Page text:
Shared Responsibility: Who’s responsible for securing your data in the cloud?

Written by Ian Tinney

December 6, 2021

Are you doing enough to protect your data in the cloud? We look at where responsibility lies.


Initial concerns over securing data in the cloud have in many ways been assuaged as cloud models have matured. If anything, the pendulum has now swung the other way, and there’s now a sense of overconfidence.

We routinely hear the assumption that the cloud ‘is secure by default’ and the objection that ‘our cloud service provider offers me cloud-native security tools, so I don’t need a third-party security solution’. But do you really know where your responsibilities for data security begin and end and how much protection you are afforded by your CSP’s solutions?

Who is responsible for cloud security?

The shared responsibility model for security is standard. Essentially, this means that cloud providers such as Amazon Web Services (AWS), Google Cloud Platform (GCP) and Microsoft Azure all subscribe to the concept and that they consider themselves to be responsible for the security “of” the cloud while security “in” the cloud is the responsibility of the enterprise.

The cloud provider’s responsibilities can be summed up as follows:

  • Protecting the cloud provider’s physical premises, software, network, and hardware.
  • Server-level security, i.e. protection against attacks that would affect the entire cloud server
  • Ensuring their systems are continually updated and have the necessary patches in place
  • Providing business continuity services and contingencies in case of an accident or system failure

The customer is responsible for the following:

  • Ensuring systems are properly configured
  • Security of traffic coming in and out of the server
  • Maintenance and protection of all platforms and applications running on the cloud
  • Patching their OS and applications
  • Configuring their OS, databases, and applications
  • Managing and handling all matters related to login, authentication and access permissions
  • Protection of the data that enters and exits the cloud service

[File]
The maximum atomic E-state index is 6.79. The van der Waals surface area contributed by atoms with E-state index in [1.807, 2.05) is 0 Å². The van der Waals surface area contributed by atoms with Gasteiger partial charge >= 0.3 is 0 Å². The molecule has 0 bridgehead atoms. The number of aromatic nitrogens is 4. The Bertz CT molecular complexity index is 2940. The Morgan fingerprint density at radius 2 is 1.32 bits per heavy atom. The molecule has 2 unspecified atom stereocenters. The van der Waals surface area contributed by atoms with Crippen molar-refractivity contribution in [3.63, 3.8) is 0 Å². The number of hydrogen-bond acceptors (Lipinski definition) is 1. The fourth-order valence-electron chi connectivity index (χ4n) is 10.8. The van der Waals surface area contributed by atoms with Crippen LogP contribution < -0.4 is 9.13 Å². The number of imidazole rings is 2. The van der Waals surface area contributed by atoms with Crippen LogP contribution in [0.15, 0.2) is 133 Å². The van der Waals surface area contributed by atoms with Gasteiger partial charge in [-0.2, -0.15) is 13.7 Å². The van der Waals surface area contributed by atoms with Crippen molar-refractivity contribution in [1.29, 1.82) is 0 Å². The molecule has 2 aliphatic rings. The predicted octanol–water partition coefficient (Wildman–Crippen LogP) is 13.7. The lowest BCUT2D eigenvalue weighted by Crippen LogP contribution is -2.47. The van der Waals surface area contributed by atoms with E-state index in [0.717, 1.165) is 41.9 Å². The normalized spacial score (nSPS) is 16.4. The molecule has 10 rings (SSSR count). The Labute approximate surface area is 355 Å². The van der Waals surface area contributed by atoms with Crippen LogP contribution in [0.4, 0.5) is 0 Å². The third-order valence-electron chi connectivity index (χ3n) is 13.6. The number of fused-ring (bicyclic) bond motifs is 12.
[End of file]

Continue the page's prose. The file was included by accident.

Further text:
• Controlling what data is loaded to the cloud and ensuring an appropriate level of encryption
  • Enforcing security best practices for the cloud

The cloud provider protects the underlying infrastructure of the cloud from vulnerabilities, intrusions, fraud, and abuse and provides its customers with adequate security capabilities. However, it is the customer’s responsibility to ensure that they make the most of these security capabilities. E.g., in the case of AWS, it is the customer’s responsibility to enforce necessary access control policies using AWS IAM, configure Security Groups, enable CloudTrail, etc.

What about native tools?

At the same time, the cloud service providers all offer their own native security tools that can be easily configured and deployed. These tools normally reside within the same console as the infrastructure services so that they can be easily used. For an organisation with minimal security aspirations, such a tool works perfectly. However, for an organisation that has greater security aspirations and perhaps has the added complexity of operating in a regulated industry, such tools are not effective.

In many respects, the native tools offered by cloud providers are more of a feature as they do not offer the depth or reach of a third-party security solution. They are limited to operating within the CSP’s environment, meaning they cannot be used cross-cloud to enforce security in the multi-cloud. They have limited automation and customisation capabilities. And they aren’t integrated with compliance standards, for example.

Establishing if you’ve fulfilled your responsibilities

Determining how effectively you are protecting your data in the cloud can be difficult if you are using cloud provider security tools. To do so, you’ll need to carry out a penetration test or cloud assessment to benchmark security processes, identify issues or gaps in provisioning and any breach of compliance regulations.

Unlike the tests or checks typically offered by CSPs as part of onboarding which can prove resource-intensive and take weeks, a Cloud Security Posture Assessment is agentless, automated and can be performed in a matter of minutes. This makes it suitable for start-ups as well as small, medium and large enterprises who can use the assessment to quickly establish their cloud security and compliance posture. Armed with this information, the business can then begin to explore the security solution/s needed to protect data more effectively.

At 4Data, we are offering our customers the opportunity to sign-up for the C3M Cloud Security Posture Assessment to help them build out their cloud security provisions. To find out more about taking the assessment, please email info@4datasolutions.com and we will get straight back to you.. Or to find out more about the concept of Cloud Security Posture Assessment, why not download the datasheet or check out our Cloud in Crisis whitepaper.

 

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